February 28, 2011

Tips for Caregivers of the Elder Generation

Do you have a parent that needs care, or older relatives needing to be cared for. This can mean many challenges for the “in-between” or sandwich generation. This term, “sandwich generation”, was popularized in the early 1990's by Carol Abaya, an eldercare expert and columnist.

This is more a listing of organizations that may provide guidance or assistance for eldercare of your parent(s), or other close relative. Even though I will be listing several caregiver resources, do not forget that many eldercare religious organizations exist and may be good resources. Just because I use eldercare, many organizations have other names, “aging services”, and “elder homes” are just a few of the terms.

The following list of caregiver resources is not complete, but will give you ideas and may provide what you are looking for. Some people may not need this if their parents have planned properly.

The National Association of Social Workers (socialworkers.org) can assist you in locating social workers specializing in geriatric care.

The National association of Professional Geriatric Care Managers (caremanager.org) makes referrals to eldercare professionals, who (for a fee) will assess your parents' needs and help coordinate care.

Benefitscheckup.org lists federal, state, and local benefits (other than Medicare) for which you parents may qualify.

The American Health Care Association and National Center for Assisted Living (longtermcareliving.com) can walk you through long-term care and assisted living options.

The National Academy of Elder Law Attorneys (naela.com) is a source for legal information and eldercare attorney referrals.

You may not need many of these services, but you should have a list available. The next thing that is necessary, before your parents are not legally able to do this, is talk to your parent(s) about having a lawyer draft two documents of importance. The first is a durable power of attorney for finances and the second is a durable medical power of attorney for medical decisions.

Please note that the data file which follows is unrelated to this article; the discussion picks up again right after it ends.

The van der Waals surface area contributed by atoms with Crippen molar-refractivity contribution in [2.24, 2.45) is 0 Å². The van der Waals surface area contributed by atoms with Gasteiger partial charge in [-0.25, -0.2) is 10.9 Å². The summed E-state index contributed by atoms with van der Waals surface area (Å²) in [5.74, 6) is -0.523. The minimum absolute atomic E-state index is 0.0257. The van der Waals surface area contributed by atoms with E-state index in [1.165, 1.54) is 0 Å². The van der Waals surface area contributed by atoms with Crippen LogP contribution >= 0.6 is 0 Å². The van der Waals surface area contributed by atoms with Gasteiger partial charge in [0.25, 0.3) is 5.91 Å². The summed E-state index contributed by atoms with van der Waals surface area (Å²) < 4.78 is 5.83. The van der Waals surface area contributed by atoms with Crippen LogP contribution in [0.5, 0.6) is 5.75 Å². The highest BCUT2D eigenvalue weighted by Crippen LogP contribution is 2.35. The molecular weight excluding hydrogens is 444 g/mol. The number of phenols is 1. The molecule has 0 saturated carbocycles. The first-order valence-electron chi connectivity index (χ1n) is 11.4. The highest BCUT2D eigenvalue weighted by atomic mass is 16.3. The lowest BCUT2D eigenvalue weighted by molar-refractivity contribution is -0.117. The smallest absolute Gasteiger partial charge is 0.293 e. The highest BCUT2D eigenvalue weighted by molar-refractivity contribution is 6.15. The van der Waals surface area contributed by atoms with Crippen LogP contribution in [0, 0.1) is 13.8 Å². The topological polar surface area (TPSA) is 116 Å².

Have the parents keep the documents up-to-date and in a secure place like a safety deposit box. Family members should know of their location. Have the parents check with the financial institution and notify the institution of any changes to prevent complications when they go into effect. Also check with the institution to find out if they have any additional requirements that need to be addressed.

If you are the trusted person for your parents, you may be present for all of this. If there are other family members, they need to be notified to avoid future conflicts and hurt feelings. Not all families members are accepting of this, but most will work with the family member chosen by the parents.

If you are a parent with children, consider doing this for your children to avoid future problems as well.


Jazzie Casas said...

Most of my family are diabetic and I feel likely to be one.. How could I avoid not passing this hereditary thing to my kids?

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Bob Fenton said...

Sadly there is no way to prevent them from receiving the hereditary part. What many people forget is that proper nutrition and exercise can often prevent the development for many years and for some if good habits are established early and maintained, diabetes can often be delayed, and sometimes avoided.

The hereditary part is still there, and your children will still need to be aware of what may happen and to pass this information to their children. There are no guarantees about life and when or how diabetes may affect a future generation.